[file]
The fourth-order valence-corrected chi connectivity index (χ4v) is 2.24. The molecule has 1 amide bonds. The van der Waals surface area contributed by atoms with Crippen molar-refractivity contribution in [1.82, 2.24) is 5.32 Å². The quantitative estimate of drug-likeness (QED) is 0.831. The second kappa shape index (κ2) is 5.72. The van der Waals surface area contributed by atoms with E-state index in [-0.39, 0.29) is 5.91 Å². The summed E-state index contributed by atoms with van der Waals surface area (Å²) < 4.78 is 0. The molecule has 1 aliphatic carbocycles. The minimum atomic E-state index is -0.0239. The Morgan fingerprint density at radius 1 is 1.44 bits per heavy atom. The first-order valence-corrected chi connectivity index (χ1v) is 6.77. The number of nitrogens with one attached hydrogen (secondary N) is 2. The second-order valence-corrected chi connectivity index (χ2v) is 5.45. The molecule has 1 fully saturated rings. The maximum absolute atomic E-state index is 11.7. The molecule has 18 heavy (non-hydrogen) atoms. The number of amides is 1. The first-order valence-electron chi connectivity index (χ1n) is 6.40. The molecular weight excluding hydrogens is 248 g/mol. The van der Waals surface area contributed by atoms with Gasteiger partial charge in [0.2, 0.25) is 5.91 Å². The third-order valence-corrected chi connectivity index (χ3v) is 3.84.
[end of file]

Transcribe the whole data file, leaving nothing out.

The fourth-order valence-corrected chi connectivity index (χ4v) is 2.24. The molecule has 1 amide bonds. The van der Waals surface area contributed by atoms with Crippen molar-refractivity contribution in [1.82, 2.24) is 5.32 Å². The quantitative estimate of drug-likeness (QED) is 0.831. The second kappa shape index (κ2) is 5.72. The van der Waals surface area contributed by atoms with E-state index in [-0.39, 0.29) is 5.91 Å². The summed E-state index contributed by atoms with van der Waals surface area (Å²) < 4.78 is 0. The molecule has 1 aliphatic carbocycles. The minimum atomic E-state index is -0.0239. The Morgan fingerprint density at radius 1 is 1.44 bits per heavy atom. The first-order valence-corrected chi connectivity index (χ1v) is 6.77. The number of nitrogens with one attached hydrogen (secondary N) is 2. The second-order valence-corrected chi connectivity index (χ2v) is 5.45. The molecule has 1 fully saturated rings. The maximum absolute atomic E-state index is 11.7. The molecule has 18 heavy (non-hydrogen) atoms. The number of amides is 1. The first-order valence-electron chi connectivity index (χ1n) is 6.40. The molecular weight excluding hydrogens is 248 g/mol. The van der Waals surface area contributed by atoms with Gasteiger partial charge in [0.2, 0.25) is 5.91 Å². The third-order valence-corrected chi connectivity index (χ3v) is 3.84.